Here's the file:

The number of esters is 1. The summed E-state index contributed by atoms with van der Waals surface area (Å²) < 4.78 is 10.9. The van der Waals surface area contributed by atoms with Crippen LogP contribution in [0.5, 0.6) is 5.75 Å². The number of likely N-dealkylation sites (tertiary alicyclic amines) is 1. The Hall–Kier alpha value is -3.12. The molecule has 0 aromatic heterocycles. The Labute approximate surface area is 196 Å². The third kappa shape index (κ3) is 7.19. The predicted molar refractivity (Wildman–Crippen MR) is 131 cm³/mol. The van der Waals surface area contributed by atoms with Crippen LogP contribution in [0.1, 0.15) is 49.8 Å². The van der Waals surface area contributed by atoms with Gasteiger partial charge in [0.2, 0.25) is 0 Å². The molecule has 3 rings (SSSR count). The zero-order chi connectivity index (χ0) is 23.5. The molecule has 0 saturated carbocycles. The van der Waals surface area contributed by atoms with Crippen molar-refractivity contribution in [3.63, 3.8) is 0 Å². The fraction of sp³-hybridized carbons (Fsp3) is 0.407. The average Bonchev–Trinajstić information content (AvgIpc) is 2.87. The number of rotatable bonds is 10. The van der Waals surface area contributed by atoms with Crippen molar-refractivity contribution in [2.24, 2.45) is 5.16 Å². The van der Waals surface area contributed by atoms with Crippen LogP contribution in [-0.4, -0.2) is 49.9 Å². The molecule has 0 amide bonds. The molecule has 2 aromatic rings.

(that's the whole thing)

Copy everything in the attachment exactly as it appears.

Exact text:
The number of esters is 1. The summed E-state index contributed by atoms with van der Waals surface area (Å²) < 4.78 is 10.9. The van der Waals surface area contributed by atoms with Crippen LogP contribution in [0.5, 0.6) is 5.75 Å². The number of likely N-dealkylation sites (tertiary alicyclic amines) is 1. The Hall–Kier alpha value is -3.12. The molecule has 0 aromatic heterocycles. The Labute approximate surface area is 196 Å². The third kappa shape index (κ3) is 7.19. The predicted molar refractivity (Wildman–Crippen MR) is 131 cm³/mol. The van der Waals surface area contributed by atoms with Crippen LogP contribution in [0.1, 0.15) is 49.8 Å². The van der Waals surface area contributed by atoms with Gasteiger partial charge in [0.2, 0.25) is 0 Å². The molecule has 3 rings (SSSR count). The zero-order chi connectivity index (χ0) is 23.5. The molecule has 0 saturated carbocycles. The van der Waals surface area contributed by atoms with Crippen molar-refractivity contribution in [3.63, 3.8) is 0 Å². The fraction of sp³-hybridized carbons (Fsp3) is 0.407. The average Bonchev–Trinajstić information content (AvgIpc) is 2.87. The number of rotatable bonds is 10. The van der Waals surface area contributed by atoms with Crippen molar-refractivity contribution in [2.24, 2.45) is 5.16 Å². The van der Waals surface area contributed by atoms with Crippen LogP contribution in [-0.4, -0.2) is 49.9 Å². The molecule has 0 amide bonds. The molecule has 2 aromatic rings.